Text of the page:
The same goes for the evening. When I find myself drifting without a routine, all of a sudden it will be 2 a.m. and I’m still awake doing mindless activities.

If you want to live a better life, you have to get the things done on your to-do list that matter the most.

Of course, there will be days where you have to break the routine, but I find that if I stick to a routine most days of the week, I get more done.

The best part about a morning routine is that most interruptions haven’t entered your life yet, so you can focus on what matters. It’s much easier to go through the day knowing you have made progress toward your ultimate dream instead of feeling resentful that someone else took your time from you.

1. Know what matters most

If you don’t know your ultimate goal, here is a great article from Art of Manliness to help you figure out your goals: Create A Life Plan.

You could also spend time meditating and trying out new things to discover what you feel most passionate about. A lot of people aren’t sure what they want to do with their lives, so they put everything off until “later”, only to realize they’re much older and should have started when they were younger. No matter your age, you can start today to discover your life’s calling.

2. Eliminate all distractions

This is especially important in the morning. If you check your e-mail or your phone first thing in the morning, you’re asking for everyone else to derail your day. Everyone else can wait.

This was a hard one for me at first. Waiting to check e-mail took about 3 months of trying for me to break. I finally had to remove e-mail completely from my phone at night so I couldn’t be tempted to hit that button.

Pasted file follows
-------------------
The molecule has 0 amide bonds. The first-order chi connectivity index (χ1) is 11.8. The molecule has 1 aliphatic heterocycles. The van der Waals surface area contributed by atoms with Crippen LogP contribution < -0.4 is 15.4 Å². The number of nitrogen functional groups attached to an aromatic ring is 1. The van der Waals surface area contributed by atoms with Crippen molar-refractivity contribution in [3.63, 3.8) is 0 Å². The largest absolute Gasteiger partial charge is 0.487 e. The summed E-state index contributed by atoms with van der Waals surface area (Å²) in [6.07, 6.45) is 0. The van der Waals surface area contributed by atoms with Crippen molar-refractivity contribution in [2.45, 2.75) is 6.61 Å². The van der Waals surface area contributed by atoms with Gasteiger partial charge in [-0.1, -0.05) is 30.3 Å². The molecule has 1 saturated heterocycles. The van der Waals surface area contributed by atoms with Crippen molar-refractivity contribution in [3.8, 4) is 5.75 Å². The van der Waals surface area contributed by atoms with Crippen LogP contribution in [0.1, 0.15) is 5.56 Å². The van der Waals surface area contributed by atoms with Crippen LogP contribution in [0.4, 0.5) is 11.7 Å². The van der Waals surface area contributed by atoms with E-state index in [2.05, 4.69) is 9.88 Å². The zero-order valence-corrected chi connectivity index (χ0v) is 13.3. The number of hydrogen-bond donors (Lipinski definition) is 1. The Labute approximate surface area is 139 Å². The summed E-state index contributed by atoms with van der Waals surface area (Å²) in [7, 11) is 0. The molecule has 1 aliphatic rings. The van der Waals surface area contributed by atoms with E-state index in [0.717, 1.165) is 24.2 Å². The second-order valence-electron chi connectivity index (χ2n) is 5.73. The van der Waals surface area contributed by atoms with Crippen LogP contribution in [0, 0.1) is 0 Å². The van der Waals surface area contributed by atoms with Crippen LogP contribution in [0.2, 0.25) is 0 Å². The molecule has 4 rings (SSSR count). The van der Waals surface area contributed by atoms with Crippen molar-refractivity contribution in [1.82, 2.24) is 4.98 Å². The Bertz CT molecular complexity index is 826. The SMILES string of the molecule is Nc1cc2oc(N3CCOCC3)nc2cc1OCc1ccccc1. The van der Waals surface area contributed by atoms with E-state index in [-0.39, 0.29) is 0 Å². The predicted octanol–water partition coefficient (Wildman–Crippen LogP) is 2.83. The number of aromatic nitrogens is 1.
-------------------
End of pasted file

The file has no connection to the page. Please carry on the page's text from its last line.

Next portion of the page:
3. Keep tweaking as you go

There are plenty of morning and night routines that might work best for you. Try keeping a journal and taking notes of what went right and what you want to change.

You’ll have days where you miss. Stay focus on what matters to you and get right back on the horse when you can. Don’t let one off day completely ruin your progress.

My morning and night routine:

Morning:

– Wake up at 6:30 and brew some coffee
– NO internet or cell phone under any circumstances.
– Take my dog for a small walk so she’s quiet during my work
– Sit down and start writing for about an hour or two
– Stretch for a little bit (to try and combat all the sitting)
– Plan the rest of the day depending on what I need to get done

Evening:

– Exercise (I’ve always been an evening exercise fan)
– Come back upstairs and review the day
– Brain dump everything on my mind. What’s nagging at the back of my mind? What do I need to do soon? What open loops do I need to close? Getting these out and on paper helps me sleep better
– Plan the next day, especially what I plan to get done first thing in the morning so I can sit down and get right to work.
– What can I set up this evening to make tomorrow immediately successful? Sometimes this consists of preparing the coffee, washing my outfit for the next morning, finding a notebook I need for a writing project, etc.
– Tidy up the important areas: my kitchen counter and desk. Clutter never used to bother me until I realized how nice it was to wake up to a completely decluttered surface area.

Do you have a certain routine? I’d love to hear about it in the comments!